28 The sentence, to be exact, must be taken as reverting to the accession of Tiberius (14 A.D.): for it was in 36 B.C. that Archelaus (grandson and namesake of Sulla's antagonist in the Mithridatic War) was pressed by Antony with the kingdom of Cappadocia; to which Augustus had subsequently added Lesser Armenia and part of Cilicia.

29 See I.4.

30 See I.78.

31 This little kingdom, a remnant of the Seleucian empire, lay pent in between Cappadocia on the north, Syria on the south, Cilicia on the west, and the Euphrates on the East; the capital being Lucian's birthplace, Samosata. The country was important only as commanding the passage of the Upper Euphrates.

32 Philopator's sovereignty, however, extended only to a petty principality in the east of the country.

33 The statement is rather highly coloured: for Tiberius was only fifty-nine years of age, Germanicus thirty-one, and Drusus twenty-nine.

34 See above, chap. 4.

35 Munatia Plancina (D. Cass. LVIII.22); presumably a daughter of the celebrated L. Munatius Plancus — morbo proditor — to whom Horace addresses the ode Laudabunt alii e.q.s. (I.7).

36 "The proudest member of one of the noblest houses yet left, he had spoken out in the senate (I.74) and had perhaps been noted by Augustus as dangerous (I.13). Yet his wife stood high in the favour of Augustus, and he could hardly be passed over in the award of provinces. It is reasonable to suppose that the one mistrust was set against the other, that he was to be some check on his young 'imperator,' who, in turn, was to check him by an 'imperium maius' on the spot." — Furneaux.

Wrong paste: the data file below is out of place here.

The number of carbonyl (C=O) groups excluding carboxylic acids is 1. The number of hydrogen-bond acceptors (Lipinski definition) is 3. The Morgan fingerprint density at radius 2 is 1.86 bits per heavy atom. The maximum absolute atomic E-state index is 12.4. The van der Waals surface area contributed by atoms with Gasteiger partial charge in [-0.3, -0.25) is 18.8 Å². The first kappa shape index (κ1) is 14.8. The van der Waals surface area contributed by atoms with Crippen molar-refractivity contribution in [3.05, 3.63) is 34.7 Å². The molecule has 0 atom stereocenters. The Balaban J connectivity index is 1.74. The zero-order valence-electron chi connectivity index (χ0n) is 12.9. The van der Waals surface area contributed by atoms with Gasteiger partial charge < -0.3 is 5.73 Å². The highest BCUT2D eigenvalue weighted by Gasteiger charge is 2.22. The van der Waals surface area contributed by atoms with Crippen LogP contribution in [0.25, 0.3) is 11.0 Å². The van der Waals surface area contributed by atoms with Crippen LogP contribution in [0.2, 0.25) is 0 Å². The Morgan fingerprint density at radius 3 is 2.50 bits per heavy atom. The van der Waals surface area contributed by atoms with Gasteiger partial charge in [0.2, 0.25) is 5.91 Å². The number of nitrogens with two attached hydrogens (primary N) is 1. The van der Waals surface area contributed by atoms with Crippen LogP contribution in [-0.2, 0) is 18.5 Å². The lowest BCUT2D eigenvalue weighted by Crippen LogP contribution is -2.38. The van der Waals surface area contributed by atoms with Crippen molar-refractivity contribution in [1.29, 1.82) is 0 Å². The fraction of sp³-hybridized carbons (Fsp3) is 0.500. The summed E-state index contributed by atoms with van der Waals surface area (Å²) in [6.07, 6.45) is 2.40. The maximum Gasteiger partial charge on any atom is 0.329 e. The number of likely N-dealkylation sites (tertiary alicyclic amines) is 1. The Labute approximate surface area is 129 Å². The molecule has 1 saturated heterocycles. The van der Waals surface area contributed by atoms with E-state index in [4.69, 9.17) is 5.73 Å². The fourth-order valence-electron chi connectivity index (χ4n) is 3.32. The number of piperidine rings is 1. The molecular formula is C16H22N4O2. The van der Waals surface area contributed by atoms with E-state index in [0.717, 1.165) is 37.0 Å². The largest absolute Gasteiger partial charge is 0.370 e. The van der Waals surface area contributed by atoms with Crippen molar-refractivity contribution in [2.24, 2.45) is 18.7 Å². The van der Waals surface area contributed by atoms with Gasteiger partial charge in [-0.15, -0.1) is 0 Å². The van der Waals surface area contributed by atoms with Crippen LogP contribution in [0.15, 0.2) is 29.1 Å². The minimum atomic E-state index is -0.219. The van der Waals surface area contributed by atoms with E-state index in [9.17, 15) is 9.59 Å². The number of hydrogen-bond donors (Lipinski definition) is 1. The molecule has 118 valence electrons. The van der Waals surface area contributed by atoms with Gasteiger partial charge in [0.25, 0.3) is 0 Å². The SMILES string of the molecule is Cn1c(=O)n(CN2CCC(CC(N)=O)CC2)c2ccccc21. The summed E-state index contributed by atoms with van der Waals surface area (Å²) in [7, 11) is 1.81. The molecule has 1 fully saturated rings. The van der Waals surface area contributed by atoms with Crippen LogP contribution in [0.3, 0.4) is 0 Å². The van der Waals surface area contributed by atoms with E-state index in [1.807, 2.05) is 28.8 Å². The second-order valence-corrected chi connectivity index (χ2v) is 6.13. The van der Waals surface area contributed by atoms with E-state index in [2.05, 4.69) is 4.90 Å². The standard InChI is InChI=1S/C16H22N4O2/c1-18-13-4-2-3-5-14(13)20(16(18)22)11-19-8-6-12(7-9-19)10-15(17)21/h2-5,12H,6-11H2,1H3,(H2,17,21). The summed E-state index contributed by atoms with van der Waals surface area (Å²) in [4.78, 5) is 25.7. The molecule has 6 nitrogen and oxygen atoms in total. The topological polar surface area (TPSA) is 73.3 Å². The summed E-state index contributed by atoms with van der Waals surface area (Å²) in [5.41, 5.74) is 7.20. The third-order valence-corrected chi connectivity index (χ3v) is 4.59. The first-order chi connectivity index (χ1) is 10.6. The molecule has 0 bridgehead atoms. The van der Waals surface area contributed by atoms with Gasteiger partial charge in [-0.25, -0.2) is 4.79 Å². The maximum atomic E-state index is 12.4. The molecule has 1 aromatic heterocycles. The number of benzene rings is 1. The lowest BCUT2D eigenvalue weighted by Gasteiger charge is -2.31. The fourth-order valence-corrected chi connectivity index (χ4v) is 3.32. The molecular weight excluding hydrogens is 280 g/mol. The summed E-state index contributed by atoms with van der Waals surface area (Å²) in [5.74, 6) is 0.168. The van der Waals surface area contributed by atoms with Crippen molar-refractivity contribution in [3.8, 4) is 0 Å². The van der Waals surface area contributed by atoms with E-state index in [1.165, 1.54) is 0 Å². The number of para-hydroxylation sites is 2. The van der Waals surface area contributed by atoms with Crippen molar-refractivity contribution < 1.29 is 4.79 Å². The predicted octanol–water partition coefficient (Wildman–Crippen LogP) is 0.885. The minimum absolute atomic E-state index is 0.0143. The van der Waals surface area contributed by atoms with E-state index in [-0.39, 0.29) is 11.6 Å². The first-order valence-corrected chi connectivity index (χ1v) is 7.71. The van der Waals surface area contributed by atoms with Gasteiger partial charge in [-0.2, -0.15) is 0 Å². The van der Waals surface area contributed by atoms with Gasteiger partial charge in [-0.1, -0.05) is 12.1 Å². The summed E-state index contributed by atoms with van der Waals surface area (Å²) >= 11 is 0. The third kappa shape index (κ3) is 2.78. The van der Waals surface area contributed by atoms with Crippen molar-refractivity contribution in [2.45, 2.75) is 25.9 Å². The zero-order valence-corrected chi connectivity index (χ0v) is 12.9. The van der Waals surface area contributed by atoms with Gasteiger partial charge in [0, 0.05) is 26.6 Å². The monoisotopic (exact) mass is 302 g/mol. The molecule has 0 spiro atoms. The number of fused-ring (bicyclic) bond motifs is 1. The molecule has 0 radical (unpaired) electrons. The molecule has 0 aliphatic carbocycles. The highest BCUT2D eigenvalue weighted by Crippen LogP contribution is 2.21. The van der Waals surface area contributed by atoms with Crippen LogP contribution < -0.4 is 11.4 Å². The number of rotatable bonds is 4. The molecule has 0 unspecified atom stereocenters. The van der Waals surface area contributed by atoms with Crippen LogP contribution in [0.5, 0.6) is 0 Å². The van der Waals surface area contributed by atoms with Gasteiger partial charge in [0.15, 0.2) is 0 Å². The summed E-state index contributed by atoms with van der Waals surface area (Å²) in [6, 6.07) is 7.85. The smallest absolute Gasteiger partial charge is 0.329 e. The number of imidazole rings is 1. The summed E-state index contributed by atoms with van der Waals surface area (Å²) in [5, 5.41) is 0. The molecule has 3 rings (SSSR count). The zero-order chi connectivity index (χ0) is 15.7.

37 Agrippa's first wife was Pomponia, daughter of Cicero's friend. The child of the union was Vipsania Agrippina, first wife of Tiberius and mother of Drusus.

38 Sister of Germanicus and Claudius; first cousin, wife, and poisoner of Drusus.

39 See III.32 (and perhaps I.76).

40 See I.44.

41 East of the Elbe, north of Bohemia.

42 See I.60.

43 i.e. in Bohemia.

44 The reference is to the events of 6 A.D., when the decision was taken to crush the new and formidable power created by Marbod. A double invasion of Bohemia in overwhelming force was about to be launched when the operations were effectively arrested by the great revolt of Pannonia and Dalmatia, which appeared to threaten Italy itself. To the accidental nature of his deliverance Marbod naturally does not here allude: Arminius had done so above in the words proeliorum expertem.

45 Presumably "the men of the marches"; a powerful tribe, driven by the campaigns of Germanicus' father from the banks of the Main into Bohemia, from which they expelled the Celtic inhabitants.